Where the defendant in a Juvenile Court proceeding made no claim that he was not a juvenile, the adjudication of delinquency was not subject to challenge on the ground that evidence of age had not been produced by the Commonwealth, and no specific finding by the judge or by the jury as to age was necessary. [79-81] An adjudication of delinquency, erroneously treating assault by means of a dangerous weapon as a lesser-included offense of assault with intent to rob, was to be modified so as to adjudge the defendant delinquent by reason of simple assault. 
COMPLAINT received and sworn to in the Worcester Division of the Juvenile Court Department on August 16, 1985.
The case was tried before Anthony N. Tomasiello, J., sitting under statutory authority.
The case was submitted on briefs.
Brownlow M. Speer, Committee for Public Counsel Services, for the defendant.
John J. Conte, District Attorney, & Lynn Morrill Turcotte, Assistant District Attorney, for the Commonwealth.
DREBEN, J. The primary question before us is whether John Jarvis [Note 1] could properly be adjudicated a delinquent child without the Commonwealth's proving to the jury that Jarvis was between the ages of seven and seventeen. [Note 2] The record does not
include a transcript, and the case is before us on a stipulation and findings of the trial judge pursuant to Mass.R.A.P. 8(d) and (e), 378 Mass. 934 (1979).
The findings set forth the following facts. No affirmative evidence was introduced at trial to show that Jarvis was a juvenile. His counsel, at the close of the Commonwealth's case, moved for a required finding of not guilty on the ground that there was insufficient evidence to find his client delinquent. He never proffered as a basis for the motion that the Commonwealth had omitted to prove that his client was a juvenile, and the motion was denied after a hearing. The judge in his instructions to the jury included the following from District Court Model Jury Instruction 5:63 (issued April, 1979):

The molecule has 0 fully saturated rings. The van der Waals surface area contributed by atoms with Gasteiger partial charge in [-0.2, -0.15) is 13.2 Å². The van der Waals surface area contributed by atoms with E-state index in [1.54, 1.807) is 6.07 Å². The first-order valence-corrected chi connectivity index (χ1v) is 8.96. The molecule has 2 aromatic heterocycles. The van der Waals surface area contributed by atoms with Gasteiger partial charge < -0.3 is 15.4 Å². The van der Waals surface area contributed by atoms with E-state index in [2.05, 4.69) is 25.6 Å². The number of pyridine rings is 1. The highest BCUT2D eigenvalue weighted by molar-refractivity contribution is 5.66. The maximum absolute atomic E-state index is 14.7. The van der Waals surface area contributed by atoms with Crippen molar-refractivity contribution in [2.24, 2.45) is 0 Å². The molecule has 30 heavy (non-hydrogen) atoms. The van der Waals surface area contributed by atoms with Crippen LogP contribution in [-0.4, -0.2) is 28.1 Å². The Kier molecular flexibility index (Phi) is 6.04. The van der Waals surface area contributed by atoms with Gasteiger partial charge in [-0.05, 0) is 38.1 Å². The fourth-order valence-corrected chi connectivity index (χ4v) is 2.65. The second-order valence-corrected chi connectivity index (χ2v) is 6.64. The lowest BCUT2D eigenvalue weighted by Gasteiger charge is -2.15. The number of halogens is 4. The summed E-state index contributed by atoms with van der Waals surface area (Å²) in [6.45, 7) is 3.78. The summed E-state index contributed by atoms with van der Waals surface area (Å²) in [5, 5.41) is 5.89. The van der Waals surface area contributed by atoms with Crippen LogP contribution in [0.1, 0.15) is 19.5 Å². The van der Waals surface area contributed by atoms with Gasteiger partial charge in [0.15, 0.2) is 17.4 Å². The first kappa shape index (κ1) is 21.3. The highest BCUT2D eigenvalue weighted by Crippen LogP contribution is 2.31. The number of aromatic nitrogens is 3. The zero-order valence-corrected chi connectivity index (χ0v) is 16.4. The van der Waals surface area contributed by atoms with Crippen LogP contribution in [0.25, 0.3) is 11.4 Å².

"In order to find [John Jarvis] delinquent, the Commonwealth must prove the following beyond a reasonable doubt:
"First: That he is between the age of seven and seventeen;
"Second: That he committed [an offense against the Commonwealth]."
"In order to find that he [committed an offense against the Commonwealth], the Commonwealth must prove all the elements of that offense beyond a reasonable doubt. . . . "
1. Jarvis does not argue that he was not between the ages of seven and seventeen or that the Worcester Juvenile Court did not, in fact, have jurisdiction. Rather, he claims, his age is a "jurisdictional fact" which must be proved to the jury in the Juvenile Court, a court of limited jurisdiction. [Note 3]